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5 Tips for Creating Your First Product Prototype

There’s a lot of hard work that goes into creating a new product. From tossing out ideas to spending endless money, the process can be overwhelming. After all, there’s a lot more to product launching than browsing through Cox internet packages that will save you costs.

While the entire process may seem daunting, it doesn’t have to be. If you break down your process into several parts, you can easily achieve your goal. Whether you’re a startup launching its first product, or an experienced employee pitching a new idea, you don’t need to worry. After all, you’ve already taken the first step: deciding to create! After this, you simply need to cover some basics to arrive at your first product prototype. Therefore, don’t be afraid to leap. If you’re feeling lost, here are five steps that you must follow.

#1 Research and Brainstorm

All good things start as a simple idea. Before reaching your end goal, you must focus on the present. And remember: there are no limits! No idea is too far-fetched or too simple. The key is to have something to build upon. So, don’t restrain your thinking. Instead, give yourself free rein to imagine a wide range of possibilities. There is no correct way to brainstorm, but it helps to allot time to think up ideas. Force yourself to come up with creative ideas and then jot them down.

If you’re facing a mental block, then break the task further down. Start by asking yourself what you hope to achieve with your product. Is there a specific problem that you want to solve? Or is there a certain group you want to target? Whose interests or needs are you catering to? Once you answer these questions, you will get a sense of direction. After this, all you have to do is conduct some thorough research. You can look up all that is already available that relates to your questions. This will help you identify gaps in the market.

Moreover, it may give you even more ideas! Once you see the variety of products already available, you can rule out what you don’t like. For example, if you research a product’s specs and find them weak, then you can note down precisely what to avoid. Also, you can narrow down your ideas by thinking like a consumer. When you conduct market research, ask yourself what exactly you are looking for. Then, you have to create just that!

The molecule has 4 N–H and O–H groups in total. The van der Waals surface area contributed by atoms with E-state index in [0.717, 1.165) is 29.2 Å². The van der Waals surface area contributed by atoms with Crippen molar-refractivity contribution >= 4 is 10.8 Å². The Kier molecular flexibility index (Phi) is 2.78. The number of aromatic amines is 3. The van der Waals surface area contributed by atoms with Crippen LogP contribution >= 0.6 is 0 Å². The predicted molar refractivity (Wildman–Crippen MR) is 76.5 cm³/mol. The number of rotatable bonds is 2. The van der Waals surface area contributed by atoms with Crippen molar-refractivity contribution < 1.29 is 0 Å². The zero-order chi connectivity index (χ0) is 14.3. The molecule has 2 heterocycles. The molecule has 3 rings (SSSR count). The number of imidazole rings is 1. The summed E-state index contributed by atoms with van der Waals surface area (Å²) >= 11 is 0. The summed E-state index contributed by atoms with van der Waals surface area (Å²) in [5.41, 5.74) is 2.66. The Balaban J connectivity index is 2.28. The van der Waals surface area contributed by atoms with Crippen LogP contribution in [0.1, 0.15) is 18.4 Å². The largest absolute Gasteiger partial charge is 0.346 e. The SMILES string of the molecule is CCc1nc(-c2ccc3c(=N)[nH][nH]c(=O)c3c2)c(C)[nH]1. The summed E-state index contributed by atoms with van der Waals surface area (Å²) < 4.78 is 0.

#2 Sketch It Out

The next step is to put your ideas to paper. Or a computer screen—your call! Whether you’re using a pencil or a stylus, you need to translate your idea into a tangible sketch. Only then you’ll be able to visualize exactly what you want. This step may take you a while, but it’s the most important one!

You can’t simply create a product without a plan. When you draft some sketches, you get a map to follow. Moreover, you can use this stage to determine all your product details. For instance, you can think of materials, quantity, and dimensions you want to use.

#3 Create a “Proof of Concept”

A proof of concept is exactly what it sounds like. Once you have your concept sketched out, you need to create a model to prove what it looks like. If you have drafted your design on a computer, you can convert it into 3D. After that, you can get a 3D print that you can touch and feel.

This model doesn’t have to be true to size. However, it should be close to what you had in mind. If you think that something just doesn’t seem right, you can always go back and tweak it.

#4 Build Your First Prototype

After you are satisfied with your proof of concept, you need to work on the real deal. That would be your first prototype. In creating this, you will bring your concept to life. Therefore, you should create it with the assumption that it’s the final product. This way, you will execute all that you have in mind.

From the size to the material, create a prototype that uses all your initial choices. Only then will you realize what exactly your product would look like. This stage is very crucial as you get to hold, use, and review the sample product.

#5 Revise and Finalize

Finally, you can work towards your end product. After testing out your first prototype, you will make all necessary changes here. By making revisions as needed, you will have the first version of your final product. In this step, you basically tidy up your earlier prototype and tie everything together with a bow.

The prototype you create here should be production-ready. Therefore, this is the version that you’ll sell to your market. Once you’re done, pat yourself on the back. The journey to get here may be tough, but it’s definitely worth the effort.

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Dyka Smith
Dyka Smith is a content marketing professional at Inosocial, an inbound marketing and sales platform that helps companies attract visitors, convert leads, and close customers. Previously, Dyka worked as a marketing manager for a tech software startup. She graduated with honors from Columbia University with a dual degree in Business Administration and Creative Writing.

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